Although wrestling and playing chase looks like just a fun game, it is actually good practice for when chimps become older. Due to their structured social organization of dominance and submissive adults, it is a good idea to be able to fight or run when they get older. These skills also help them when hunting because of the intense running and climbing they do in order to catch their prey.  If they do not become the dominant adult in the group when they are older they also need these climbing and running skills to avoid more dominant individuals of the group that may not be nice to them. It’s all part of being a chimp!

A more recent development in the research of chimps has categorized them as even more similar to us! A study of wild chimpanzees has shown them to play with objects like a human child plays with toys. This is especially similar to little girls playing with dolls. Young female chimps have seen playing with objects much like we play with dolls, pretending like they are our babies.  They carry these objects on their backs much like an adult female carries her baby on her back. These “toys” range from rocks to pieces of pottery that young females find. Much like little girls play with dolls, playing with objects in this way helps young females develop mothering skills for when they have offspring of their own. Of course it doesn’t always have to be objects that they play-mother with, they can also practice with their own younger siblings. Young female chimps have been seen “borrowing” their baby brother or sister to hold and carry. Again, this is great practice for when they have babies of their own.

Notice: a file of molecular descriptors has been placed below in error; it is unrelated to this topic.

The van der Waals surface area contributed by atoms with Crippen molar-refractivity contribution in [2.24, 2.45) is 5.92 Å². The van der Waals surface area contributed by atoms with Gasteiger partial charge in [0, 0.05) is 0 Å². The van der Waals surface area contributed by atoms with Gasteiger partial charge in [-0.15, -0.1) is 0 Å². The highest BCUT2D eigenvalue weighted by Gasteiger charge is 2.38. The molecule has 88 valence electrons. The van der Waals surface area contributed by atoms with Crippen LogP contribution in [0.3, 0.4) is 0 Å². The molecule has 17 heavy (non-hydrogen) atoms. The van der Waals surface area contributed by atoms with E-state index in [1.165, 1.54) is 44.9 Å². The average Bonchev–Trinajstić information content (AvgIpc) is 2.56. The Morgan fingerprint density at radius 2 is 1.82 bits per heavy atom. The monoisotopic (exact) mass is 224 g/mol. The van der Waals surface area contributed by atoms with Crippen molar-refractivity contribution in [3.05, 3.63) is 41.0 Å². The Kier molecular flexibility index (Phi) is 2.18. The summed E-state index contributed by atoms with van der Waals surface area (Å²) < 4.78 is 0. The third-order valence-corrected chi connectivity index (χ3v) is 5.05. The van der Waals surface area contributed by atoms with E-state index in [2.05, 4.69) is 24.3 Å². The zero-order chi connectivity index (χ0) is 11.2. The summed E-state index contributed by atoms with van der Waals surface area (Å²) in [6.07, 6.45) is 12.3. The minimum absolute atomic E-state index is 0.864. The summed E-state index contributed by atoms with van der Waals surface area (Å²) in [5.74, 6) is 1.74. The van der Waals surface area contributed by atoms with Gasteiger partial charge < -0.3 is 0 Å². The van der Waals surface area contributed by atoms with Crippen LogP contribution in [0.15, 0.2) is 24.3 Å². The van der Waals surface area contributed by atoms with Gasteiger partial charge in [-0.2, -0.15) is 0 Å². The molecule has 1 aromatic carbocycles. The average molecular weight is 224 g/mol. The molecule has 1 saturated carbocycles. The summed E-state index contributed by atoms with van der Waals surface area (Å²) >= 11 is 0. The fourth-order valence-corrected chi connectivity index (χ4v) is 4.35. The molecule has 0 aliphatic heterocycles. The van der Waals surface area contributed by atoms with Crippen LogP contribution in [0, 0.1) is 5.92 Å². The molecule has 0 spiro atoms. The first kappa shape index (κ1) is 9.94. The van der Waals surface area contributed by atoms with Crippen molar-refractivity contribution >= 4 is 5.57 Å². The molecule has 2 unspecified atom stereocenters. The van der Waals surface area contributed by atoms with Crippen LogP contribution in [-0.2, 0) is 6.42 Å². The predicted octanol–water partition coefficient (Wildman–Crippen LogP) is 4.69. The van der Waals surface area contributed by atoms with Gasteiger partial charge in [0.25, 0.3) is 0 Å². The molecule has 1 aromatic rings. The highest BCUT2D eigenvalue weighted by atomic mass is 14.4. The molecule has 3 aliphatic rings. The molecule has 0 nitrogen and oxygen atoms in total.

Just as little boys and girls play differently, so too do young male and female chimps. While young females practice being a mother, young males practice being big and tough! This is similar to us in that little boys tend to play with toy guns, spears and various other sorts of weapons. Young male chimpanzees also play with objects much like they are weapons. They have been seen throwing rocks, ripping up plants and throwing sticks like spears. Older male chimpanzees also do this but in a much more aggressive and intimidating way. Young males practicing this early have a good chance of creating a really great dominance display when they get older. Having an impressive dominance display could potentially help a male gain a higher rank in society so it is important for them to practice!

Becoming an adult, whether you are a chimpanzee or a human, takes practice. These skills are often improved over many years through the act of playing.  Being social creatures, play helps both of us learn how to interact with other individuals in our groups or society. Play not only develops social skills, but also skills necessary for survival as an adult. These skills include termite fishing, climbing, mothering and even fighting. All of these things cannot be done without first practicing them and play helps to improve these skills while having fun, something that appeals to both chimp and human. Play builds confidence in young chimps as well as humans which help us to become self-assured mature adults. Don’t become too mature though, you still need to play with a younger generation!

 

 

Message from CAC'ers

 

In fact, we got to see this exact behavior in Gombe when a young female walked in front of us with a piece broken clay pot on her back (top of page).  Even though we were only in Africa for a short time it was great to see the young chimps growing up and practicing to be adults.

 

 

Content provided by Canisius College students under the direction of Michael Noonan, PhD.